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We live in pioneer country; this list is the result of a question posed to me by a friend.  “What books would you load into a handcart and push to Missouri if need be?”  While the list is a bit long for that actual event, it does represent the items without which I would feel lost as I teach.  This list contains my thoughts on why each item is on the list, and how I use them.  Remember each resource is a favorite because it lends itself to being used in different ways for different learners. This list focuses on fine arts and various ways to expand your studies.  (If you are unfamiliar with the learning levels, please refer to my blogs dated 2/26-28/2013.)

Discovery level-

  • Spiritual Lives of the Great Composers by Patrick Kavanaugh- tell the stories in this book as you listen to the music of each of the twenty composers about whom Kavanaugh writes.   The history of each is written in a style that makes a great read-aloud book.  No need to research, and compile.  He has done it for you.
  • Recordings of a variety of musical genres.  One good starting point can be Beethoven’s Wig volumes 1,2, and 3.  Beethoven’s Wig is a fun, easy introduction to classical music.  Each composition is on the cds twice, once with silly lyrics and once as it was meant to be played.  Love them!
  • Copies of visual art pieces.  Find calendars or other inexpensive resources for prints with the work of famous artists.  Dover Publishing has prints in 3×5 card form for art study.  The book Mommy, It’s A Renoir!  has activities to teach art appreciation to young people.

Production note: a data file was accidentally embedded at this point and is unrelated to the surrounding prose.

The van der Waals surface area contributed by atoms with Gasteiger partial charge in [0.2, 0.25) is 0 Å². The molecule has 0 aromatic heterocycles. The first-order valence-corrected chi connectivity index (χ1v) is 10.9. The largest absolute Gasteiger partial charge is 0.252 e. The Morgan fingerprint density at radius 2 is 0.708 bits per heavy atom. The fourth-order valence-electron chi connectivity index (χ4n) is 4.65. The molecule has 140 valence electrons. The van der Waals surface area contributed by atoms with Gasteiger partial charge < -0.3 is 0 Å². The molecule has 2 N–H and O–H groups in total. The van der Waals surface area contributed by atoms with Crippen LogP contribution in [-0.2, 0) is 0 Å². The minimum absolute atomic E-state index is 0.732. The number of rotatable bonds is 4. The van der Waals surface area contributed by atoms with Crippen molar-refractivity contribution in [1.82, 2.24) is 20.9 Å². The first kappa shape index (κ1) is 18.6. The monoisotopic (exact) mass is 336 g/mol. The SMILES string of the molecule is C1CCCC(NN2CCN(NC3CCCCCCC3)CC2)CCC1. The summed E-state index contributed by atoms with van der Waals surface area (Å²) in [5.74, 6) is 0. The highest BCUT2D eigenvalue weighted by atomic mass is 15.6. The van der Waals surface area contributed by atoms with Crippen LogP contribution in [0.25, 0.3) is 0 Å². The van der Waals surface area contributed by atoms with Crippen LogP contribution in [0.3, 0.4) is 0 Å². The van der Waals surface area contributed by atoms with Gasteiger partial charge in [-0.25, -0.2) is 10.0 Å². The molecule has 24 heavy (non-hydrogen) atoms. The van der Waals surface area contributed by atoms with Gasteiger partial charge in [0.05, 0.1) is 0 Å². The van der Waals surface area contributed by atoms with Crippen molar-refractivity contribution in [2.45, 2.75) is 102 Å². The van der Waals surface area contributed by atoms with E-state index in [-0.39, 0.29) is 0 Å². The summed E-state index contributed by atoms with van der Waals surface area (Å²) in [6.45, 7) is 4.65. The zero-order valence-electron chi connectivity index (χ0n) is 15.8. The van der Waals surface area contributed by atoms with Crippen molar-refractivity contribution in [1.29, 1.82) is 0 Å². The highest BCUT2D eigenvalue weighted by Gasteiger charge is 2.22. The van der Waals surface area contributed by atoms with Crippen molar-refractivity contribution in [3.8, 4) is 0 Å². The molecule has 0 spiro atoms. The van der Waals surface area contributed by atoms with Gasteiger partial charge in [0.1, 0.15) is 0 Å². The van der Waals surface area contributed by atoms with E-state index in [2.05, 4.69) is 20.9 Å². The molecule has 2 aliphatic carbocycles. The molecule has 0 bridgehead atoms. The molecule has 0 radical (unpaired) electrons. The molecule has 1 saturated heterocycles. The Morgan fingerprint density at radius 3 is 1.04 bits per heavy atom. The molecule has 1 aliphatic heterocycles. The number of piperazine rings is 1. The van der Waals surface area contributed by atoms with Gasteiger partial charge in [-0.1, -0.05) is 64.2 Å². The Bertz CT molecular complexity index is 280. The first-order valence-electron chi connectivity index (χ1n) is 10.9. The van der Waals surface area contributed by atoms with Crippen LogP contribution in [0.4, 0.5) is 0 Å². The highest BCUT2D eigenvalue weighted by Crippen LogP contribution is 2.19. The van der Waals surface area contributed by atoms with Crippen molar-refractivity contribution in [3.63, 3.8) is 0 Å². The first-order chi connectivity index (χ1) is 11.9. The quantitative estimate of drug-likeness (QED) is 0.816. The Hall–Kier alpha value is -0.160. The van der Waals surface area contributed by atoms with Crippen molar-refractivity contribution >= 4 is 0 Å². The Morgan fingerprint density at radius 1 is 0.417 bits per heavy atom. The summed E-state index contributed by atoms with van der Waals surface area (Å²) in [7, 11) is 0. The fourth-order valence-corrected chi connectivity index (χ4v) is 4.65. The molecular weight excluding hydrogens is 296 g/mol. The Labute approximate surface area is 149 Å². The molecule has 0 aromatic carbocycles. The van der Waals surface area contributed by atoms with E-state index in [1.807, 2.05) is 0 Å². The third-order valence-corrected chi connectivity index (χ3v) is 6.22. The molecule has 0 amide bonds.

• An art anthology (or two) with pieces of classic and religious art- You can study time periods, or individual artists; but make art study part of the exposure you give your children.   Lift their sights as they see the vast array of art created by gifted, inspired individuals.  (Classic art study is a good introduction to the ideas of celebrating the beauty of the  human form vs. form for arousal’s sake.  There is a difference.)
  • Various art media for experimentation-crayons, chalk, clay, pencils, paints.  There are so many great, messy ways to experience creating your own masterpiece.  Let them get in there and try a variety of methods.  They may well surprise you!  Try your hand at it too.  Make it family experience.

Analysis and Application levels-

  • Experience with playing a musical instrument- This can help with brain development, self-image, focus, and self-discipline.  Don’t set things in concrete for them.  Let them dabble a bit if they need.  Piano, strings, brass, whatever calls to them.  Give it a year or two.  Some will continue.  Some won’t.  That’s okay too.  The experience may teach them that serious musical study isn’t for them, or it may begin a love that lasts through their lifetime.
  • Continue with experience through various art media.  Sculpting, whittling, and other forms which require the use of sharp implements are better suited for these stages.  If your child is interested, consider art classes through Community Education or the local school.
  • Attend community events which focus on the fine arts.  Museums, concerts, and other venues can allow for and expanded appreciation for the creative process.
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